The founder of the orchestra at All Souls Langham Place is among the Christians to be recognised in the Queen's birthday honours.
Dr Noël Tredinnick joined All Souls, the church of the late John Stott, in 1972 as its organist and Director of Music, and would remain there for nearly half a century until his retirement in 2019.
An annual highlight was the orchestra's performances at the popular Prom Praise concert, held each year at the Royal Albert Hall.
Tredinnick received a British Empire Medal for services to church music and to music education.
Other Christians to be recognised for their services include Shrewsbury Street Pastor Glen Perkins, who is also the founder of Action 4 Ashes, a campaign group for parents affected by the Shrewsbury baby ashes scandal.
Scores of families were affected by the scandal in which baby ashes were not returned after cremation at local crematoria, leading to a government review and changes to regulations so that parents would be properly informed before making a decision.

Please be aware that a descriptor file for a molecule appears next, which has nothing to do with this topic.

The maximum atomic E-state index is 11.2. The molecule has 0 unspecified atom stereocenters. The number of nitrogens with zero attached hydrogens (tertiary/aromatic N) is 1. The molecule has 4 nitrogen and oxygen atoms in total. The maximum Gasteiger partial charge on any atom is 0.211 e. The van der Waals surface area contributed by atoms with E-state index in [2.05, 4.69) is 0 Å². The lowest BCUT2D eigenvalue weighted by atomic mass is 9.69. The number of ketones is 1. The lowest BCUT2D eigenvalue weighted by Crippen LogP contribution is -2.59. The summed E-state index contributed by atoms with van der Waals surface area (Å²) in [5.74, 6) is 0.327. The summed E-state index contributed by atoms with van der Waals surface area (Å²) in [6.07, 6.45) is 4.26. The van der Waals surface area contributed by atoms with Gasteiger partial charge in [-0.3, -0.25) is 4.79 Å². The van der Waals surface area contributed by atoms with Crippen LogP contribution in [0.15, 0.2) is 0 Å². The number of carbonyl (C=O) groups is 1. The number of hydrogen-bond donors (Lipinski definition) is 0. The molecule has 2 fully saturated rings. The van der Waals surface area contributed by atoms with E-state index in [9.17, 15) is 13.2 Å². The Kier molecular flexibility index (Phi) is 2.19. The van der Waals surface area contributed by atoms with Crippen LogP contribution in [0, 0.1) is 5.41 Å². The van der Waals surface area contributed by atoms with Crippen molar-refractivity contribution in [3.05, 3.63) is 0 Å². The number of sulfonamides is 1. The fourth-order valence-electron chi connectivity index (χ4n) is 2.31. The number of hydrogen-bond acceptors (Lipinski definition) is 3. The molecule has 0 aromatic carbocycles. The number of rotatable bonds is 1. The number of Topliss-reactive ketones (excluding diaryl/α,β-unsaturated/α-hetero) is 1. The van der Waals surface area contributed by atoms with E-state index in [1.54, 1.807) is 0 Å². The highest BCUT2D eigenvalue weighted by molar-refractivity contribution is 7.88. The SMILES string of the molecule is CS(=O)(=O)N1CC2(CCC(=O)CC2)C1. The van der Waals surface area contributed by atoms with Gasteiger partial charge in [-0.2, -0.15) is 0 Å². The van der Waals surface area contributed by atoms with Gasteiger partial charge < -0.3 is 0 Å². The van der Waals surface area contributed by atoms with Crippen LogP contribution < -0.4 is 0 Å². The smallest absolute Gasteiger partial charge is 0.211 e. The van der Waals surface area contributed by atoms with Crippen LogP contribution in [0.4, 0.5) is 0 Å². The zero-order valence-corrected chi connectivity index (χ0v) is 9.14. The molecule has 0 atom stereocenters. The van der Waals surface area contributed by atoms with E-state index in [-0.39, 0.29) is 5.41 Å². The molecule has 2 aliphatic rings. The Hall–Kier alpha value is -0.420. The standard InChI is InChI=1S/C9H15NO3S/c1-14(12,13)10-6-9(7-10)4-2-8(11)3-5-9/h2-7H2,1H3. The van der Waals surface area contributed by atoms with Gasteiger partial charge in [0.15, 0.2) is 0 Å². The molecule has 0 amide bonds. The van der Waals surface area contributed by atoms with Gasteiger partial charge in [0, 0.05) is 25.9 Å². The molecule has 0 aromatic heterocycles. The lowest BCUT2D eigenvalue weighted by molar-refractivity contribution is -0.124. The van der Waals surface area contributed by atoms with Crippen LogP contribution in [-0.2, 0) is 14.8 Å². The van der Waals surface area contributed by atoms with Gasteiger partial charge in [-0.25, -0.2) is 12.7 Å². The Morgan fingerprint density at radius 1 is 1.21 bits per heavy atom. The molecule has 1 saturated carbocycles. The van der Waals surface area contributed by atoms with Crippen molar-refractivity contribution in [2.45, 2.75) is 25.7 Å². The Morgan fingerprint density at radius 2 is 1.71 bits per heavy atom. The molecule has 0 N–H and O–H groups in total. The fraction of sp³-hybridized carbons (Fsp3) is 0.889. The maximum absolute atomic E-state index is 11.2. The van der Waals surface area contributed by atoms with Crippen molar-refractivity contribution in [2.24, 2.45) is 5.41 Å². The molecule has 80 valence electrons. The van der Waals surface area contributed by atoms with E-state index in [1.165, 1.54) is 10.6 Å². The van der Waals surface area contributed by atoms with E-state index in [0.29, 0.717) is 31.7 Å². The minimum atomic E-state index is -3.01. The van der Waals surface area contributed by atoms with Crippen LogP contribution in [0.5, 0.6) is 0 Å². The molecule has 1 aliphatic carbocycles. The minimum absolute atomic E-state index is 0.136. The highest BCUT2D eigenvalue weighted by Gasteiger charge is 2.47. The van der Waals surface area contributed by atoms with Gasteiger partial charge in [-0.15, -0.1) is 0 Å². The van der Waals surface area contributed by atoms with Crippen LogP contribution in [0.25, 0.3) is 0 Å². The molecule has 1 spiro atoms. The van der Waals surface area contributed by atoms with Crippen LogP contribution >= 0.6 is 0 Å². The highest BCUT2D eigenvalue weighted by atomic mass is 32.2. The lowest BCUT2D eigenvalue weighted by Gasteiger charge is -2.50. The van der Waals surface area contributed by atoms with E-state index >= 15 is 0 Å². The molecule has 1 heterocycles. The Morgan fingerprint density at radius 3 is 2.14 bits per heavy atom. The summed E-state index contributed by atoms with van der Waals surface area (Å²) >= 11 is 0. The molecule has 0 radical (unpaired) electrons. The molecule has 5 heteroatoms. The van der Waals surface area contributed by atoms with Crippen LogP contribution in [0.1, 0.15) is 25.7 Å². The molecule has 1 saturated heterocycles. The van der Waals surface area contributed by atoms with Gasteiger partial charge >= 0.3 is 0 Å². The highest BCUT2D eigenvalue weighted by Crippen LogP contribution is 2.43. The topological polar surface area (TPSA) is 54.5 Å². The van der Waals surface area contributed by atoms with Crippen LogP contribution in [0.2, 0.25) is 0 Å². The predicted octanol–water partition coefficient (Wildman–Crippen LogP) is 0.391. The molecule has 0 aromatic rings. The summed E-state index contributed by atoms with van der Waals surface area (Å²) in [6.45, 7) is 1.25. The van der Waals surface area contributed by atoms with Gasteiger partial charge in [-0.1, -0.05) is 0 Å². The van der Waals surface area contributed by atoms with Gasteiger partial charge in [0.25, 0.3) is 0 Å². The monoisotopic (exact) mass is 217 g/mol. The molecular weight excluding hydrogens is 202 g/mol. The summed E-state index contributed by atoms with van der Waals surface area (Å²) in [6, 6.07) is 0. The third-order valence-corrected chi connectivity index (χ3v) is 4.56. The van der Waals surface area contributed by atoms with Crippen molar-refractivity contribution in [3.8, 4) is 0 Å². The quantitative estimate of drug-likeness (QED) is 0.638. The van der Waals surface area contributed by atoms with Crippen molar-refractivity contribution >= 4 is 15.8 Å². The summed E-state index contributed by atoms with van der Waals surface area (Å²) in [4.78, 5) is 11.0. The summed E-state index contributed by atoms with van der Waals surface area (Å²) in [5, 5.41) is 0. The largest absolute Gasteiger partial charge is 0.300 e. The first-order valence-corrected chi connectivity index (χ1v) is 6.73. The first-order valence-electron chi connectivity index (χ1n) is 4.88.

Another Street Pastor, Trevor Staveley, received an OBE for services to vulnerable people and to the promotion of Safer Streets in Torbay, Devon.
The Salvation Army's Andrew Wileman, assistant director for older people services, received a British Empire Medal for services to the community in Bournemouth. In addition to his role at The Salvation Army, he is a trustee of Christian charity, Faith in Later Life.
Elizabeth Butterfield, Deputy Governor of Anglican youth organisation Church Lads and Church Girls Brigade, received an OBE for services to young people.